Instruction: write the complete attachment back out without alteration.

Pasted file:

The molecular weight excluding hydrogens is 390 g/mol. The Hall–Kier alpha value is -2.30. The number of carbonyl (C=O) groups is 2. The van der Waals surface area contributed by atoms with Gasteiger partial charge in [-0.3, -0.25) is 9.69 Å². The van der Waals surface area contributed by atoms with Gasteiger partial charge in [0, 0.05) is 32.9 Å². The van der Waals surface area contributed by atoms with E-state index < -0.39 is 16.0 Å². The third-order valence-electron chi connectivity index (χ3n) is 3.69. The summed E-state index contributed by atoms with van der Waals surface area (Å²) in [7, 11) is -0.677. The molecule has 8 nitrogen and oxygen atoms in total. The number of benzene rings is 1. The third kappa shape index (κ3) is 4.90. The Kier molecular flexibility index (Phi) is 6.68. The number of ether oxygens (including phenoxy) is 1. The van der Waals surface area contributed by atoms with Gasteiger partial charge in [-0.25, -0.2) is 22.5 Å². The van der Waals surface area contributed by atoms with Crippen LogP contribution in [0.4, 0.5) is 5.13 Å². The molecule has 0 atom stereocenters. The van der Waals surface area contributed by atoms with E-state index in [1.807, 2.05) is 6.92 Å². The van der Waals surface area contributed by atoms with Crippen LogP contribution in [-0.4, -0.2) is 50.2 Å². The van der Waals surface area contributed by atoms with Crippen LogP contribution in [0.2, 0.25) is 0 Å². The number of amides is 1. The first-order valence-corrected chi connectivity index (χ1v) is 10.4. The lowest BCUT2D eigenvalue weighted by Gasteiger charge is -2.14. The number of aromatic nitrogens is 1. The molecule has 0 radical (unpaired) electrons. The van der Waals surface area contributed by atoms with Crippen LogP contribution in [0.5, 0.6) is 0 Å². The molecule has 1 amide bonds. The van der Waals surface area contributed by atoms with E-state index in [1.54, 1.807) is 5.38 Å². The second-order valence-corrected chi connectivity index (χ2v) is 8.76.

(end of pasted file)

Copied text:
The molecular weight excluding hydrogens is 390 g/mol. The Hall–Kier alpha value is -2.30. The number of carbonyl (C=O) groups is 2. The van der Waals surface area contributed by atoms with Gasteiger partial charge in [-0.3, -0.25) is 9.69 Å². The van der Waals surface area contributed by atoms with Gasteiger partial charge in [0, 0.05) is 32.9 Å². The van der Waals surface area contributed by atoms with E-state index < -0.39 is 16.0 Å². The third-order valence-electron chi connectivity index (χ3n) is 3.69. The summed E-state index contributed by atoms with van der Waals surface area (Å²) in [7, 11) is -0.677. The molecule has 8 nitrogen and oxygen atoms in total. The number of benzene rings is 1. The third kappa shape index (κ3) is 4.90. The Kier molecular flexibility index (Phi) is 6.68. The number of ether oxygens (including phenoxy) is 1. The van der Waals surface area contributed by atoms with Gasteiger partial charge in [-0.25, -0.2) is 22.5 Å². The van der Waals surface area contributed by atoms with Crippen LogP contribution in [0.4, 0.5) is 5.13 Å². The molecule has 0 atom stereocenters. The van der Waals surface area contributed by atoms with E-state index in [1.807, 2.05) is 6.92 Å². The van der Waals surface area contributed by atoms with Crippen LogP contribution in [-0.4, -0.2) is 50.2 Å². The van der Waals surface area contributed by atoms with Crippen LogP contribution in [0.2, 0.25) is 0 Å². The number of amides is 1. The first-order valence-corrected chi connectivity index (χ1v) is 10.4. The lowest BCUT2D eigenvalue weighted by Gasteiger charge is -2.14. The number of aromatic nitrogens is 1. The molecule has 0 radical (unpaired) electrons. The van der Waals surface area contributed by atoms with Crippen LogP contribution in [0.5, 0.6) is 0 Å². The molecule has 1 amide bonds. The van der Waals surface area contributed by atoms with E-state index in [1.54, 1.807) is 5.38 Å². The second-order valence-corrected chi connectivity index (χ2v) is 8.76.